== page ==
Anaerobic co-digestion of dairy cattle manure and pear waste

Anaerobic co-digestion of dairy cattle manure and pear waste

Accepted Manuscript Short Communication Anaerobic co-digestion of dairy cattle manure and pear waste T. Dias, R. Fragoso, E. Duarte PII: DOI: Referenc...

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Accepted Manuscript Short Communication Anaerobic co-digestion of dairy cattle manure and pear waste T. Dias, R. Fragoso, E. Duarte PII: DOI: Reference:

S0960-8524(14)00657-9 http://dx.doi.org/10.1016/j.biortech.2014.04.110 BITE 13406

To appear in:

Bioresource Technology

Received Date: Revised Date: Accepted Date:

10 March 2014 29 April 2014 30 April 2014

Please cite this article as: Dias, T., Fragoso, R., Duarte, E., Anaerobic co-digestion of dairy cattle manure and pear waste, Bioresource Technology (2014), doi: http://dx.doi.org/10.1016/j.biortech.2014.04.110

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Anaerobic co-digestion of dairy cattle manure and pear waste Dias, T., Fragoso, R.*, Duarte, E. Departamento de Ciência e Engenharia de Biossistemas, Instituto Superior de Agronomia, Universidade de Lisboa, Tapada da Ajuda, 1349-017 Lisboa, Portugal *Corresponding

author: [email protected], Tel.: +351 213653425

Abstract Anaerobic co-digestion of pre-treated dairy cattle manure (LCM) with pear waste after a storage period (PLF) was tested at four inclusion levels: 0%, 25%, 75% and 100%. Inclusion levels consisted in the replacement of the volatile solids (VS) from the LCM with the VS from PLF keeping the organic loading rate around 1.1 ± 0.4 g SV L-1 d-1. The introduction of the cosubstrate clearly enhanced methane production rate (MPR) in comparison to single substrate (phase I) as phases II and III, respectively, achieving values 1.3 and 2.8 times higher than phase I. The overall performance was optimized for the mixture 25:75 (LCM: PLF; v:v). Moreover, storage of pear waste did not compromise its use in AD. This fact is important once it can improve waste management from pear production through its valorisation as co-substrate in AD process.

Keywords: Co-digestion, fruit waste, dairy cattle manure, methane yield, waste management.

1. Introduction The large amount of waste produced along the food chain (from agriculture, to industrial processing, retail and household consumption) leads to the need of finding alternative valorisation options, namely extraction of valuable compounds or its use as substrate for energy production. Mirabella et al. (2014) extensively review the options for the valorisation of food processing waste. Fruit waste (FW) is very rich in organic matter and has a tendency to undergo fermentation what can complicate its management. The most common treatment for FW is composting but several authors have studied the feasibility of using FW as a substrate for anaerobic digestion (AD) (Arhoun et al., 2013; Bouallagui et al., 2003, 2005 and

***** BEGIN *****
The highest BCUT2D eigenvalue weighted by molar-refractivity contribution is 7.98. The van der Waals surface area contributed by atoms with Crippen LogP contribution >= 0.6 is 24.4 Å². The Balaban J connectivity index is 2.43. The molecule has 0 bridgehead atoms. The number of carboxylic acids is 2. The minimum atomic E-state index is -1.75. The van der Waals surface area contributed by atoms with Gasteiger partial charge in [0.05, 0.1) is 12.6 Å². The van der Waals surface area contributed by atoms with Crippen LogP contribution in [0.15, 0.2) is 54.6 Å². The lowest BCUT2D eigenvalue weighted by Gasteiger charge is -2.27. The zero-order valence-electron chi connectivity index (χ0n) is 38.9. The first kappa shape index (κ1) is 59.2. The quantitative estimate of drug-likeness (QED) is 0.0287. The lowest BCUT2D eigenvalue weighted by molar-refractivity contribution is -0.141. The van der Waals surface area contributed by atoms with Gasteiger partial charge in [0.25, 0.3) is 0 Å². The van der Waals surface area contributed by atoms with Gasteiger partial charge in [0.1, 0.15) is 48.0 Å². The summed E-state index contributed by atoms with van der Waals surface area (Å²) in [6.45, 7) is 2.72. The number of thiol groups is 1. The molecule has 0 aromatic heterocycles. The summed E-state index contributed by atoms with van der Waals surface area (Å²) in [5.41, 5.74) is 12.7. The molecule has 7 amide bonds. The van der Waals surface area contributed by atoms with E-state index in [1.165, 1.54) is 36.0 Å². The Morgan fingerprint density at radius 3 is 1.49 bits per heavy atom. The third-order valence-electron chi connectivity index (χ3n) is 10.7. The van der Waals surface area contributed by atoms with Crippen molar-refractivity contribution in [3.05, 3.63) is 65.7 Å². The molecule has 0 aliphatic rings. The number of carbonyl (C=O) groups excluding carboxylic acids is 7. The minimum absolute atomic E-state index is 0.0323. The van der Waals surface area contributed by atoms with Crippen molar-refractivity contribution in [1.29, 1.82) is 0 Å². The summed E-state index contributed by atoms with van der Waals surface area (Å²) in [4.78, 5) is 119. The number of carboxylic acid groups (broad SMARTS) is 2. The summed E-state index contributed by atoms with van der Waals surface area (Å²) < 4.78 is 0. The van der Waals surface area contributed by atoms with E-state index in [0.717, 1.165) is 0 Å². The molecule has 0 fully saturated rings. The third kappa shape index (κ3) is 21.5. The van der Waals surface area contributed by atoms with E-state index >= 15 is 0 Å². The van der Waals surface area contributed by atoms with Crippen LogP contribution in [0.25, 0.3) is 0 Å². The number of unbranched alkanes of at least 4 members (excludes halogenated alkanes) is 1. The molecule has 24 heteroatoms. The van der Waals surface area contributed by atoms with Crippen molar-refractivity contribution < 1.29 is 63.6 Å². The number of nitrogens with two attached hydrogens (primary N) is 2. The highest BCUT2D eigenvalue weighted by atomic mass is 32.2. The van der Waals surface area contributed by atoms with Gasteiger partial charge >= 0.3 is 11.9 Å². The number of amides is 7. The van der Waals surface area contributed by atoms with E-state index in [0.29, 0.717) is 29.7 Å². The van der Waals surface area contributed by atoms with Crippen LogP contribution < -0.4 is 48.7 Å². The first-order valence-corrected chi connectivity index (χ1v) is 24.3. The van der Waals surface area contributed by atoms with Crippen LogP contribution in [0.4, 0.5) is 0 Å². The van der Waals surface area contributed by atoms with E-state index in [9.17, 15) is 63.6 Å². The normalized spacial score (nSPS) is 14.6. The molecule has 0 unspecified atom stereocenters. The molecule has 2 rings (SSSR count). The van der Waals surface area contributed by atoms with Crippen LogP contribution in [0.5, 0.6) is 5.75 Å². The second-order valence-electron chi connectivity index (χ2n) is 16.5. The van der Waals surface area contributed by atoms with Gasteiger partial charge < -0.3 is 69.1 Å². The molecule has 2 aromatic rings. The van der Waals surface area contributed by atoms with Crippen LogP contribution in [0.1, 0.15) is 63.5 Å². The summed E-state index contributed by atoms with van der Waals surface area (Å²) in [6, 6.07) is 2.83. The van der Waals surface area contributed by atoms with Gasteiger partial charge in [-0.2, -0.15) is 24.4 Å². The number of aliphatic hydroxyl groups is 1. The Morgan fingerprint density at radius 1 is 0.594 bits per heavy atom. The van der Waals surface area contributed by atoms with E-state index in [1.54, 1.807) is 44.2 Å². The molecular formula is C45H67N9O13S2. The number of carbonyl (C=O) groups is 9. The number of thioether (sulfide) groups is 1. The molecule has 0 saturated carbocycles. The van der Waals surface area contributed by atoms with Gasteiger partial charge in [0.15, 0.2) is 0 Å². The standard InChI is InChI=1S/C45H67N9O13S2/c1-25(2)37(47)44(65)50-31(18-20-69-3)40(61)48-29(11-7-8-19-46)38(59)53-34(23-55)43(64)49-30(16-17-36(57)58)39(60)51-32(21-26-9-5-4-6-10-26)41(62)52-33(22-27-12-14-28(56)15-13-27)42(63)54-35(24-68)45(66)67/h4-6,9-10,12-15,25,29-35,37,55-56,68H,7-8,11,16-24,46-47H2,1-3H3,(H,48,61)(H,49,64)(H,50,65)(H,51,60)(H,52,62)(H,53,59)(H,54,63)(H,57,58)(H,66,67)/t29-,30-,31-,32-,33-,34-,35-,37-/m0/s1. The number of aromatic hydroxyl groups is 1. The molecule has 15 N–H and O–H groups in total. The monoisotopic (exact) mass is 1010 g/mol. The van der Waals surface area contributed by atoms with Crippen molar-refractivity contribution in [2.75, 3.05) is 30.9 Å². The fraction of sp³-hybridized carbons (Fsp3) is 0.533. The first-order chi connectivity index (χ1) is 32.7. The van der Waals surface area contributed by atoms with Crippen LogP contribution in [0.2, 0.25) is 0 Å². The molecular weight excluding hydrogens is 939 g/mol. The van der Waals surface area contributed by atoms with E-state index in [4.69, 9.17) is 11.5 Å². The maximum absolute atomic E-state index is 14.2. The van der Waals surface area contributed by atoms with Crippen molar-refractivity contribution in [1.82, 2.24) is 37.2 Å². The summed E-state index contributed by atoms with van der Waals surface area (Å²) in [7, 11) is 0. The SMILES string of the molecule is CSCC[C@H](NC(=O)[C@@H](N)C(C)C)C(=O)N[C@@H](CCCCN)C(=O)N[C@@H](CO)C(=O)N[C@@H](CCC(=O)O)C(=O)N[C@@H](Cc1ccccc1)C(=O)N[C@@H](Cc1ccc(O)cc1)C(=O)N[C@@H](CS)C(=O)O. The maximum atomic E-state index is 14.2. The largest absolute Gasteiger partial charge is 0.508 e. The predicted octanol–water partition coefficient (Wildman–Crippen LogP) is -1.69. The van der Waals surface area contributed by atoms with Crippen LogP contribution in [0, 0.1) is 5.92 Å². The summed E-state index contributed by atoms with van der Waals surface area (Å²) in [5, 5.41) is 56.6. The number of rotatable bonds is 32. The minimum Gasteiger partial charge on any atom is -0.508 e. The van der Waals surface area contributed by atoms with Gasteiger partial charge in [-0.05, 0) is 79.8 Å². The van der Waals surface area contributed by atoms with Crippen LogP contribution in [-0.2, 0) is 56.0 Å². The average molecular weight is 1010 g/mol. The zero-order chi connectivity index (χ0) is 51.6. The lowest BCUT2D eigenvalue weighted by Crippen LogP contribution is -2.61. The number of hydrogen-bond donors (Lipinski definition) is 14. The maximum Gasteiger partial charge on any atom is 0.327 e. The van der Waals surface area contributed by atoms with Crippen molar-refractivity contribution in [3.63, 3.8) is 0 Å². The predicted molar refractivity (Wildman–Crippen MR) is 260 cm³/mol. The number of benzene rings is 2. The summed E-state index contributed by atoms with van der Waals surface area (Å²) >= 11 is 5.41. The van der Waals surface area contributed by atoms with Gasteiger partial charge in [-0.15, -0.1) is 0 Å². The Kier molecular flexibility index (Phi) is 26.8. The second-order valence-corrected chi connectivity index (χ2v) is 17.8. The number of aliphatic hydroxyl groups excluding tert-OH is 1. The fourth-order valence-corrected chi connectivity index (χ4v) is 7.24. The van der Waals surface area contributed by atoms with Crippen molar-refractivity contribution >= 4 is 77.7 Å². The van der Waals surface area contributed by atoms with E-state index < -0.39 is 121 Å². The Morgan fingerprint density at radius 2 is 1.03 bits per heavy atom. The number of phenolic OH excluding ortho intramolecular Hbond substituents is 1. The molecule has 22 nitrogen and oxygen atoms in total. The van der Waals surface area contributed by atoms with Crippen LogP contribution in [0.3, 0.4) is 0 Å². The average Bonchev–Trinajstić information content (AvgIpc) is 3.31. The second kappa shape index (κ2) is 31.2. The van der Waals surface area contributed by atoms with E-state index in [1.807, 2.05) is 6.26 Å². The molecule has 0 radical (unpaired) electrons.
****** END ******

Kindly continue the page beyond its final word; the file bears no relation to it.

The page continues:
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2009; Coalla et al., 2009; Garcia-Peña et al., 2011; Hamelin et al., 2014; Scano et al., 2014; Shen et al., 2013; Sitorus et al., 2013). Nevertheless, the high biodegradability of FW leads to the production of volatile fatty acids (VFA) resulting in a rapid decrease in pH that inhibits the methanogenic activity (Jiang et al., 2012). Anaerobic co-digestion technology provides simultaneous digestion of different solid and liquid wastes, and can be an interesting strategy to avoid system acidification. This technology allows achieving more appropriate carbon to nutrient ratio (C/N/P) by co-digesting nutrient-rich and highly chemical oxygen demand (COD) concentrated wastes contributing to pH regulation and avoiding possible ammonia inhibition problems. An example of substrates with high buffering capacity (alkalinity) is livestock manure. Although the common practice for manure management is landspreading, normally there is a surplus, which can be used in anaerobic digestion. This way, decentralized co-digestion of manure and FW seams as an interesting approach as a farm scale energy production and as a waste treatment solution. Several studies have reported the advantages of anaerobic co-digestion of manure and FW, showing that experimental methane yields obtained for the mixtures resulted in higher values than those obtained from single substrates (Estevez et al., 2012; Giuliano et al., 2013; Molinuevo-Salces et al., 2013). Lin et al. (2012) investigated batch anaerobic co-digestion of pulp and paper sludge and FW at different mixture ratios. The authors reported higher methane yield and organics removal efficiency and also more buffering capacity for the co-digestion scenario than for single-substrate digestion. On another hand, it is known that solubilisation of particulate COD can be a critical aspect in AD, as the microbial consortia requires organic matter in soluble form. Several